History is not fact, it is narrative. To misquote F. Scott Fitzgerald, being a writer is to hold two opposing ideas in the mind at the same time and retain the ability to function. On the one hand, as a writer my personal priority is not fidelity to historical facts, but fidelity to authenticity. My Soho is populated by real figures from history, some of them doing things they actually did, and others doing things they certainly did not. My hope is that the reader finds it all so plausible that in the end it makes no difference what did happen and what did not. Research and a genuine knowledge of the period in question allow me to roam freely within my subject, but also unfetter me from any particular historical data.

History is not fact, it is narrative. On the other hand, whilst embracing an irresponsibly cavalier attitude toward fact myself, I am always aware of the immense debt I owe historians. The work they do proving and documenting facts is essential for me – without them first establishing “what could be possible,” it would be impossible for me to write my fictional narratives. Without them establishing ground rules of historical fact, I could not establish authenticity in my fiction. However, when that fiction is written, it must stand on its own legs, provide its own moral context, otherwise as an art form we are saying it is reducible to a dependent offshoot of other, purer forms of narrative, such as history and sociology. I don’t believe that to be true.

History is not fact, it is narrative. Probably we want historians to be more responsible liars than I am. Raymond Carver’s last published short story before his death, “Errand,” dramatizes the death of one of his literary heroes, Chekhov, at the Hotel Sommer in Badenweiler (an event his widow Olga recounted in her memoir). For details, Carver leaned heavily on Henri Troyat’s biography, written just a few years previously, but also added a healthy dollop of poetic licence with the introduction of a dishevelled porter bringing champagne to the dying writer’s room. In Reading Chekhov, Janet Malcom reminds us that this imagined character seeped into a later biography of Chekhov, with Philip Callow inexplicably including him (as well as other unattributed colour created by Carver) in Chekhov: The Hidden Ground.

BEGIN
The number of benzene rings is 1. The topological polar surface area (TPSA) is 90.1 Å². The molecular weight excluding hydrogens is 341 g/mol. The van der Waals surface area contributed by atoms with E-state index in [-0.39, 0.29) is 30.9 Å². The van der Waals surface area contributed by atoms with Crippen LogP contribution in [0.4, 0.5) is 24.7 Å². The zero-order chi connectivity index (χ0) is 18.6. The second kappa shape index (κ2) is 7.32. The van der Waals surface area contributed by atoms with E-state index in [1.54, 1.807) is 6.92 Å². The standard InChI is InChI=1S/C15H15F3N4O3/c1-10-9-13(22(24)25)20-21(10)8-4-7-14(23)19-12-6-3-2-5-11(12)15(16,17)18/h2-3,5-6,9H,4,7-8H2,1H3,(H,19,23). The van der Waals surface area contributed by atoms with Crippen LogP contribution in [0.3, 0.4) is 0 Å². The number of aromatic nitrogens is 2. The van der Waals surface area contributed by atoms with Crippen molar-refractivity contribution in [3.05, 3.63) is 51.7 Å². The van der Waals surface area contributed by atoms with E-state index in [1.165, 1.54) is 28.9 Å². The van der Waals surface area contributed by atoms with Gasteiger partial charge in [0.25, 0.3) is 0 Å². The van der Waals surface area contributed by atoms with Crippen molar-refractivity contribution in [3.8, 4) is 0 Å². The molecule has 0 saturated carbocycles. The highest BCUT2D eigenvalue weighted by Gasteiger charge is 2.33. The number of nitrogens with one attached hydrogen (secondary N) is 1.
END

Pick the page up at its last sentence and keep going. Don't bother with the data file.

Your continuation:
History is not fact, it is narrative. That a biographer would document fictional composition as historical fact would mortify historians, but as a writer of fiction it is surely the highest honour. To write something fictional, and yet so historically authentic that it was mistaken for proven fact, is surely what all novelists dream of. Although he didn’t live to see it, Carver literally changed history. What I would give for an imagined aspect of my Soho to turn up in some future historian’s narrative, to worm its way into the historical record. I want the Soho of Vine Street to feel that real.

Vine Street is published in hardback, digital, and audio by Headline on 11th November 2021.

Soho, 1935. Sergeant Leon Geats' patch.  A snarling, skull-cracking misanthrope, Geats marshals the grimy rabble according to his own elastic moral code.  The narrow alleys are brimming with jazz bars, bookies, blackshirts, ponces and tarts so when a body is found above the Windmill Club, detectives are content to dismiss the case as just another young woman who topped herself early. But Geats - a good man prepared to be a bad one if it keeps the worst of them at bay - knows the dark seams of the city.  Working with his former partner, mercenary Flying Squad sergeant Mark Cassar, Geats obsessively dedicates himself to finding a warped killer - a decision that will reverberate for a lifetime and transform both men in ways they could never expect.

You can follow Dominic Nolan on Twitter @NolanDom.